“Art is a lie which makes us realize the truth.” —Picasso
Note: I’m not always on top of pop culture, but in case you’re even more behind than me, this post does feature spoilers about The Last Jedi, Agents of S.H.I.E.L.D. Season 1, and Harry Potter. (The last two probably aren’t worth mentioning, but I sometimes pick up a series years later…)
I googled “greatest villains” and, unsurprisingly, came up with few attractive results. Hollywood isn’t casting many classically handsome men or supermodels into these roles. Our villains are often caricatures, humanity’s worst infused into a single individual. The more cruel and vile, the more memorable. This is especially the case in fantasy and science fiction, so the bad guy can be set up against the protagonist in the representative clash between good and evil. There was nothing redeemable in Sauron or Palpatine, making them an easy rallying point for the forces of darkness.
But it feels like our stories are shifting away from such clear paradigms. I’m a big Star Wars fan, and one who loved The Last Jedi (but we can debate that another time). Take Kylo Ren as an example. I did not like him in his debut appearance in The Force Awakens—whiny, uncontrolled, wannabe Darth Vader who turned to the Dark Side because his father was a letdown and he couldn’t get his family history straight. He felt like a weak imitation of Vader, an all-time classic villain. But then The Last Jedi happened, and his character became compelling. He’s still a megalomaniac murderer, but you learn his story and see flashes of humanity, something notably absent with Vader until the very end. Instead of wanting to see Kylo destroyed, I wanted to see him redeemed.
He’s not the only villain that’s shy of pure evil. We are seeing the lines blurred more and more. Fictional villains are a reflection of our times, and there’s a common thread defining those from the postmodern era.
The 21st century villain is conflicted, damaged, and sympathetic—to an extent. Mostly, he is victim of his circumstances. He is made into who he is because of external influences, not inherent wickedness.
Kylo was unwillingly burdened with his famous bloodline, and to top it all off, his uncle almost tried to kill him. Rey captures his victimhood when she confronts Luke with the haunting question: “Did you do it? Did you create Kylo Ren?”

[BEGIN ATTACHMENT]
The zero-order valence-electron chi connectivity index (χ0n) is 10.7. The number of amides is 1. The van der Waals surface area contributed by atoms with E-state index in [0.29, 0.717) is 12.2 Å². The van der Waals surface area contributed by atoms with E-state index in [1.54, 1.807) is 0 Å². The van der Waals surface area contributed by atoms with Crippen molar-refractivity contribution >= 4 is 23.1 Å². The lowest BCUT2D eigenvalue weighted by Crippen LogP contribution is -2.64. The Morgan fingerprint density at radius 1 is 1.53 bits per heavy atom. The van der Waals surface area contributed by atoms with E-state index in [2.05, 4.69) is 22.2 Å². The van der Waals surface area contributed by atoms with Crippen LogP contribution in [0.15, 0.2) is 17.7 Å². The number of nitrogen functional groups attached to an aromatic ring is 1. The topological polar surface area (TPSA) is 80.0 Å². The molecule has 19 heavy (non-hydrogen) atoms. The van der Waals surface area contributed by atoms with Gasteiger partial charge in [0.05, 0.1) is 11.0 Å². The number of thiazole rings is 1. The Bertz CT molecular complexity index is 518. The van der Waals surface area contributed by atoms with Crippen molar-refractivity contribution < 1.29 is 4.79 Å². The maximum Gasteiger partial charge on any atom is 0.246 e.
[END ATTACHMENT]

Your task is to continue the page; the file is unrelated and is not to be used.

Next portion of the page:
I wouldn’t call Severus Snape a straight out villain, but he is morally ambiguous. And perhaps you can blame it on his rough past: unhappy home life, unpopular at school, and the love of his life marries his childhood enemy.
Then you have Grant Ward from Agents of S.H.I.E.L.D. Ouch. I did not take his Hydra reveal well. After he’s exposed, we catch a glimpse of the events that shaped him. His mentor Garrett gave him a second chance at life and molded him into a cold double agent. Garrett brokered an irrevocable loyalty in his protege. Ward isn’t without feelings for the S.H.I.E.L.D team he betrays, and he doesn’t genuinely believe in Hydra’s mission, but like he tells Raina, “I owe Garrett everything.” I give credit to Marvel—he may be the most complex villain I’ve seen them create, even though I can’t forgive them for it.
Drew Taylor’s review of Maleficent sums up this phenomenon: “In 2014, the Mistress of All Evil is just another victim.”
I have mixed feelings about all this. On the one hand, I appreciate the complexity of character and depth it gives to the story. Snape is my favorite Harry Potter character, but that doesn’t mean I endorse him as any paragon of virtue. The stakes are higher when I feel a stir of sympathy for the villain—I’ll be hooked and even more invested in the outcome. I’m all for giving the bad guy a compelling, believable backstory because people aren’t just monsters for the sake of being monsters. The Joker aside, most people have deeper motives than wanting to watch the world burn.
At the same time, the tragic villain trend may be a reflection and a reinforcement of our culture’s softening towards calling evil evil. Certainly, people are complex and flawed, and our stories should explore that. There are perplexing moral dilemmas and our characters should wrestle with them—they can’t all be swept away by a cliche. But perhaps we are also seeing the line between right and wrong, good and evil, blurring and fading from the collective conscience.
The “gray areas” are ripe playgrounds for storytelling, but there is no gray without the black and white.
For a postmodern generation, the phenomenon makes sense. Our culture is sweeping away belief in objective truth, so who is to say what the authority is on right and wrong? The loudest voice, a temporary cultural consensus? Morality does not fit consistently into a postmodern framework, and that becomes evident in our stories. The lines may blur, but we are unable to escape some imprint of the cosmic battle between good and evil raging around us.
And even if you cling to the refrain that society is the monster and all of us victims, evil shouldn’t find excuses. So I say to the postmodern villain: give us your sob story, let us sympathize, but bear the responsibility of your choices. You may not be heartless, but there’s nothing redemptive in your victimhood.